SoftBank, a Japanese telecom company that got into robotics a few years ago, has sold more than 10,000 of its Pepper robots. That’s not bad considering it started offering them last June and makes only a thousand a month. Companies in Japan use the child-sized, humanoid robot primarily as a novel way to interact with customers.
The Pepper, which can be leased for $550 per month, is now a semi-common site in restaurants, dentist offices, and even bathhouses in Tokyo and Osaka. Patrons who walk by trigger motion sensors in the robot, which then wakes up to offer greetings, or explain the use its touch screen, which can help with ordering food or logging in for an appointment.
SoftBank CEO Masayoshi Son boasted in February that the Pepper “sold out in just one minute for seven consecutive months. Many more companies than expected want to introduce Peppers into their business.”
The question now is, does the Pepper represent Japan’s bright robotics future—or its history of crashed fads?
Unlike manufacturing robots—the kind Toyota and Sony use to automate much of their assembly lines—service robots need artificial intelligence (AI) to navigate real-world variables and realize their potential. While Japan excels at making high-tech physical goods, it doesn’t stand out in software or AI—unlike, say, Google parent Alphabet, whose AI program AlphaGo recently beat top players of Go, a complex board game much beloved in Japan.
The government worries that foreign companies like Alphabet and IBM will lead the charge in AI.
“Should Japan lag behind in terms of ideas about robot development or business models… [the country] will draw more concerns over the situation in Japan where craftsmanship enjoys a victory but business suffers a defeat,” officials at Japan’s Ministry of Economics, Trade, and Industry (METI) said in a 90-page report (pdf) on the country’s robotics strategy published last October.
In February METI unveiled a “Robots for Everyone” project. It envisions a future where robots move warehouse pallets, help teach foreign languages, and even wait tables. The Japanese government to that end is offering 230 million yen ($2.2 million) for funding ideas on robots that can be used in everyday life.
The agency forecasts the overall usage of service robots in Japan will double by 2020, to 2% of overall economic productivity. That, it says, will help ease an oncoming labor shortage brought about by an aging population and aversion to immigrant workers.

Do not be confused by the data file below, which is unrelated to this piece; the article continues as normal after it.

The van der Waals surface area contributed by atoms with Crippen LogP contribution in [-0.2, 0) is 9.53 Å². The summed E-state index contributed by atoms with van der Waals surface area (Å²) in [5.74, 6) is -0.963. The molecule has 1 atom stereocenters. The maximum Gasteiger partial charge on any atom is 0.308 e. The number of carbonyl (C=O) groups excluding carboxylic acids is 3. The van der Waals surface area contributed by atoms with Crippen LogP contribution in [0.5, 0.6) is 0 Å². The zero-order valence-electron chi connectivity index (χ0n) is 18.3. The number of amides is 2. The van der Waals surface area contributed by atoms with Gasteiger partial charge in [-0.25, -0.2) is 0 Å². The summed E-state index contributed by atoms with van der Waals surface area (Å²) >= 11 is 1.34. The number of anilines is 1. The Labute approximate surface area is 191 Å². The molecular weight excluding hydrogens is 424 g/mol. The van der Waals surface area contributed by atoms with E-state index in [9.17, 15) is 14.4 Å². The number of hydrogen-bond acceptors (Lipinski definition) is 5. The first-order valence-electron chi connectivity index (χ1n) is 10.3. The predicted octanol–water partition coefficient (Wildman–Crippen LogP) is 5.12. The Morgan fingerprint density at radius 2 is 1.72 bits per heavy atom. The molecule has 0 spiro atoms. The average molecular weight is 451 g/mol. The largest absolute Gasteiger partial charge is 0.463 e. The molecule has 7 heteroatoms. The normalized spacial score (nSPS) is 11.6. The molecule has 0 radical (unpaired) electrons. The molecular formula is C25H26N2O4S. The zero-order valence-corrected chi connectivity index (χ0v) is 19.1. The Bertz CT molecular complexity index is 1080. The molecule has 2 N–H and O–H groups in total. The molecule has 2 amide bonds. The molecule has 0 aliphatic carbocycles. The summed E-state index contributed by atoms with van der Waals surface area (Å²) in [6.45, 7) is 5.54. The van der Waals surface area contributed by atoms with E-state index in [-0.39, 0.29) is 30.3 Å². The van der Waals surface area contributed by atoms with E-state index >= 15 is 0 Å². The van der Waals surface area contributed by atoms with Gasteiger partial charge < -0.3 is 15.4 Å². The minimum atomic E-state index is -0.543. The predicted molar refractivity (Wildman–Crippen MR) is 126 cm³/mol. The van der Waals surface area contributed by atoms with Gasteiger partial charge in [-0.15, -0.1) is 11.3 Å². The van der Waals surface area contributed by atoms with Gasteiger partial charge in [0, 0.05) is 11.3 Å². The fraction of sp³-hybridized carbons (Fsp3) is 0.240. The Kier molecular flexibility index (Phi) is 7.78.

“Businesses such as wholesale, retail, hotels, and restaurants are considered to potentially have a lot of need for robots, because these businesses involve monotonous work and are suffering from a labor shortage,” METI said in its October report.
While Pepper might thrive in such a future, it could also suffer the fate of a predecessor: Wakamaru, a helper robot Mitsubishi Heavy Industries introduced in 2005.
Mitsubishi initially hoped to sell 100 Wakamarus. The robots would act as guides and receptionists at homes and offices, able to tap into the internet to read off weather reports and emails.
Mitsubishi never made another run of Wakamarus. By 2007 they were only available for rent and largely forgotten.
“I probably shouldn’t show you this,” said Yoshio Matsumoto, a service-robots researcher at the National Institute of Advanced Industrial Science and Technology in Tokyo. The photo that pops up on his computer shows dejected-looking Wakamarus crowded in a cage on the grounds of Osaka University, which helped develop them. A sign shows these once-hot robots are now on their way to the rubbish heap.
The Pepper is, of course, more evolved, both in its technology and business model. Owners can download apps for the robot from an online store SoftBank opened earlier this year. Developers offer apps to make Pepper do certain things, like a particular dance or way of greeting customers. But it’s still a long ways from AI.
Pepper’s future probably looks as bleak as Wakamaru’s, according to Matsumoto. That’s because despite all the press about them helping humans, these robots’ real jobs are still more about public relations.
“These robots are just tools, not autonomous and not intelligent,” he said. “I don’t think they can be used in a practical sense. If you want to replace a human secretary or a human receptionist, you definitely need more work on AI.”
Besides, he adds, “I don’t really think that the number of people for those jobs are in short supply.”
Instead, he believes, the future of Japanese robotics may be in a less glamorous field: nursing care. He points to the Reysone, a “robotic bed” from Panasonic. Introduced in June 2014, the Reysone transforms into a wheelchair and back into a bed again for nursing home occupants. Panasonic hopes to follow it up with another robotic device that will help the elderly visit the toilet.
Another use for humanoid robots could be helping autistic children, Matsumoto said. Teachers or counsellors sitting off to the side use a computer to feed lines to these so-called communication robots, basically high-tech ventriloquist dummies. Autistic students seem to prefer talking to robots who won’t judge them, Matsumoto noted.
“Medical doctors feel that robots have an application,” he said, whereas “using robots in restaurants doesn’t have much use.”
At the Ganeza Indian eatery in Tokyo’s upscale Higashi-Azabu neighborhood, Matsumoto’s prediction seems to be playing out. A Pepper stands between the front door and the cash register, its head down and eyes dark in standby mode. It suddenly comes to life as two women approach to pay the bill and chirps a cheerful “Irashaimase!” (A greeting meant for those entering, not leaving, an establishment.)
One of the women laughs in surprise. She bows to Pepper and then hands over her money—to the human behind the register.
“Customers don’t really use this thing,” the waiter says of the robot.